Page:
“The Youth Development Project builds on the BEP (Bacha Entrepreneurship Project) and PED projects by facilitating the establishment of enterprises among the youth through various interventions towards creating sustainable job creation for Basotho youth,” Tlali said.

He said the project has been following streams to access the finance incubation mentorship.

He said the project targets existing youth-owned and managed businesses and non-youth businesses in the agricultural sector which intends to prioritise youth for employment opportunities.

Tlali said businesses should demonstrate high potential for growth and sustainability and their need for funding to accelerate their growth.

He said the agricultural sector is one of the NSDP II priority sectors which have been chosen because it was seen to be a more resilient sector especially during the Covid-19 pandemic.

He said farmers often struggle to meet the required production standards, required quantity, and good quality products because of lack of resources and business skills.

Tlali said the project therefore aims to enhance sustainability and competitiveness of enterprises that support youth development either through employment or entrepreneurship.

He said the project will provide interest-free revolving loans annually starting with M300 000 in the first phase of the project and follow the process.

Sekhametsi allocated M300 000 in a bid to support youths directly or indirectly through other businesses that could make more impact than channelling funds directly to the youth.

Tlali said the funds will be paid out by the bank into the incumbents’ bank accounts upon approval and authorisation.

“The funds will be monitored by an incubator during the incubation programme,” Tlali said.

’Mabasia Lepota from the Ministry of Trade said she was grateful to all those who made the initiative a success.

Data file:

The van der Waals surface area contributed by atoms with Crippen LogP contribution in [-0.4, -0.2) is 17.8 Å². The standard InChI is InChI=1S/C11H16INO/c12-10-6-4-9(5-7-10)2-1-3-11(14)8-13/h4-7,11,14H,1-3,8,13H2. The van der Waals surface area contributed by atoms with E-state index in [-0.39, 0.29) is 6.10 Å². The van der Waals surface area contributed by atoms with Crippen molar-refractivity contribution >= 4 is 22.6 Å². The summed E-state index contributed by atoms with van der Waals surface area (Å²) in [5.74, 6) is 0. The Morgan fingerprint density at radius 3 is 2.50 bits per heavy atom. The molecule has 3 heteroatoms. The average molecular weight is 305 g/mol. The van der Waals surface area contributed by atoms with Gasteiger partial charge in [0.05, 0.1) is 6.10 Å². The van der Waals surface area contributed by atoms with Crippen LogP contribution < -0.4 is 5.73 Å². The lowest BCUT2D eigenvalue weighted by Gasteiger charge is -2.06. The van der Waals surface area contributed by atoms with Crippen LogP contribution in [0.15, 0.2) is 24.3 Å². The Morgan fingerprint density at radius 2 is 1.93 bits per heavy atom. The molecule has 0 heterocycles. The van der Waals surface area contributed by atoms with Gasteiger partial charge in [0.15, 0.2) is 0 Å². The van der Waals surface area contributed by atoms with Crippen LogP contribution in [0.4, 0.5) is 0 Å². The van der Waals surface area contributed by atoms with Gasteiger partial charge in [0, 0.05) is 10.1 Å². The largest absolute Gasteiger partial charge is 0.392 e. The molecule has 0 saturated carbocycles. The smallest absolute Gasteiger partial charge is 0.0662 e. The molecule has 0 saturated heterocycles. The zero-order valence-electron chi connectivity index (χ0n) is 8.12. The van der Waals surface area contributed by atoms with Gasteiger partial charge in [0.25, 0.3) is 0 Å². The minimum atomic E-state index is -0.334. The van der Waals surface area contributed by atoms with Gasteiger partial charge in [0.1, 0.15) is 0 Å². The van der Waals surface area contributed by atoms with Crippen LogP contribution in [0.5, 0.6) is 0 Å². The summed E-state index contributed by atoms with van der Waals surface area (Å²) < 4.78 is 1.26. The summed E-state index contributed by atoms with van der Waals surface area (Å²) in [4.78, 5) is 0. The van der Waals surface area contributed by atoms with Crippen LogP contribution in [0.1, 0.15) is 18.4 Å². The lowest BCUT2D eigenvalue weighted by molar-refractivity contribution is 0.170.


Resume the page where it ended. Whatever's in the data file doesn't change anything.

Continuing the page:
Lepota said she was thankful to those who have been championing the development of the private sector through the numerous programmes that have successfully been implemented over the past few years, especially for the youth.

She said she was overwhelmed by the contribution that Sekhametsi Consortium was playing in the national agenda to eradicate unemployment and poverty among the youth.

“The government of Lesotho is indeed indebted to you,” Lepota said.

She said they could only hope and encourage other large local businesses through their Corporate Social Responsibility (CSR) to contribute to the growth of the private sector, promotion of competition and innovation as well as contribution to economic growth.

The Lesotho Post Bank Managing Director, Molefi Leqhaoe, said they appreciate what is done for the three youth businesses and it is their wish to see this project growing bigger and better.

Alice Samuel & Tholoana Lesenya

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Tax Administration Bill back in spotlight



MASERU – SENATOR Seabata Motsamai says the reinstated Tax Administration Bill 2022 will align the administration of tax laws in Lesotho to ensure efficiency.

Motsamai was speaking in the Senate on Tuesday on the Bill which could not be passed in the last parliament when it was dissolved.

He said his presentation followed the gathering of opinions from stakeholders such as the Private Sector Foundation of Lesotho (PSFL), Public Transport Lesotho, and the Lesotho Chamber of Mines.

“Due to instability of the Southern African Customs Union (SACU) the Revenue Service Lesotho (RSL) has been forced to improve domestic revenue mobilisation,” Motsamai said.

The Senator said the Bill is a new piece of legislation that is designed to create a unified body of law outlining common procedures, rights and remedies by aligning the administration of tax laws as much as possible.

“The purpose of the Bill is also to achieve a balance between the rights and responsibilities of both the RSL and the taxpayers in a transparent relationship,” he said.

He said the Bill will seek to prescribe the rights and responsibilities of the RSL officers, to prescribe remedies for the taxpayers and RSL officers in accordance with the aims and purposes of tax administration.

Motsamai said the Bill is intended to create the basis for further modernisation of the administration of the tax laws in order to fill certain identified gaps such as introducing a framework for the joined registration of a taxpayer for all types of taxes.

The Bill is also meant to create a framework for supporting the modernisation of the accounting system of the RSL.

Based on all observations made by the stakeholders involved, the Committee recommended that further stakeholders’ engagement is needed, particularly on compliance issues and penalties for non-compliance.